It's official: Nancy Reagan and Raisa Gorbachev will get together in Geneva when President Reagan and Soviet leader Mikhail Gorbachev hold their first summit meeting there in November.
"There's been an exchange of letters between the two ladies and details are being worked out," Elaine Crispen, Mrs. Reagan's press secretary, said yesterday, confirming reports on CBS News earlier this week. "It could take the form of a tea or a reciprocal tea."
James Rosebush, the first lady's chief of staff, said that Mrs. Reagan is "very pleased" about Raisa Gorbachev's reply to her letter expressing the hope that they might spend some time together.
Rosebush, who met with Soviet officials in Geneva last week, said Mrs. Reagan's schedule in Geneva is still being worked out but that he is "very confident" a meeting between the two women will take place.
Whatever event American and Soviet officials eventually agree upon as appropriate, the setting is likely to provide the two first ladies an informal way in which to get acquainted that might not be possible at official joint functions they attend with their husbands.
Mrs. Reagan initiated the exchange of letters after deciding that she wanted to tell Raisa Gorbachev of the expectations Americans have for a successful summit. In that context, she told aides, she also wanted Gorbachev to know that she was looking forward to meeting her. "It was a case of why not be right up front about it and let Mrs. Gorbachev know?' " said a White House source.
Since nothing that involves the Soviet Union, not even a tea party, is being treated casually by the Reagan administration in its presummit preparations, Mrs. Reagan's idea of writing directly to Mrs. Gorbachev had to be run past President Reagan's foreign policy advisers.
"The National Security Council and State Department heartily concurred in Mrs. Reagan's desire to communicate with Mrs. Gorbachev," Rosebush said.
From then on the typewritten letter, signed by Nancy Reagan, took the diplomatic route to Moscow. Secretary of State George Shultz handed it to Soviet Ambassador Anatoliy Dobrynin, who saw to it that it reached the Kremlin.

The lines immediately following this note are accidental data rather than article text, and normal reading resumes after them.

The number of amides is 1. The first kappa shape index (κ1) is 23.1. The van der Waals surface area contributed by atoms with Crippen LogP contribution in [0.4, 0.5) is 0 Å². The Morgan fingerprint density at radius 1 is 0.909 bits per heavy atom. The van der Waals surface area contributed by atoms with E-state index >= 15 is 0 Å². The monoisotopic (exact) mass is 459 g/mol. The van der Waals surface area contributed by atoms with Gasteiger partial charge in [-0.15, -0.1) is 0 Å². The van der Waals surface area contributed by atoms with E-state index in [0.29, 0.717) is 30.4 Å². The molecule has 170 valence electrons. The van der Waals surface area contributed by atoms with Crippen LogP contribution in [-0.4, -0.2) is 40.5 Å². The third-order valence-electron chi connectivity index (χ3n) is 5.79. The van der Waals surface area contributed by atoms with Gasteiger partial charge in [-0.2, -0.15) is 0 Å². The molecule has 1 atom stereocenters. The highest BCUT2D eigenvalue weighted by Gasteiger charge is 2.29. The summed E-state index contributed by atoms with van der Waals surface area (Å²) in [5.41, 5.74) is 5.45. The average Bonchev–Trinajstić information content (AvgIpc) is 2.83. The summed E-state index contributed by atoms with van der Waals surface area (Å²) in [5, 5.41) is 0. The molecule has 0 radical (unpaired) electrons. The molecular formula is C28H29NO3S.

When Rosebush and other White House officials making the survey trip to Geneva arrived there, Soviet summit planners already knew about Nancy Reagan's letter. The Americans had Raisa Gorbachev's answer in hand by the time they returned to Washington.
"Basically, it was the same kind of letter as Mrs. Reagan's," said a source, characterizing the exchange as "very open."
Speculation is mounting that the trim, chic Raisa Gorbachev will give Nancy Reagan a run for media attention at the Nov. 19-21 summit, and that on some occasions the two of them might upstage their husbands.
"She seems to be a very attractive person from the standpoint of media consumption," a Reagan administration official said of Raisa Gorbachev.
She and Mrs. Reagan have more in common than fashionable clothes. Like Mrs. Reagan, whose evaluations of people close to President Reagan have a major influence at the White House, Raisa Gorbachev, 51, is described by Soviet and western observers as having insight and offering unvarnished assessments of people and situations.
She has a PhD in philosophy and lectures on Marxism-Leninism at Moscow University. Beyond that and the fact that she and Gorbachev met at Moscow University, have a daughter who is a doctor, and are grandparents, little is released about her by the Soviet government.
She has assumed a public role, however, unparalleled by her predecessors and rare for wives of Soviet officials. Not since Nikita Khrushchev's wife, Nina Petrovna, have westerners been so aware of a Soviet first lady.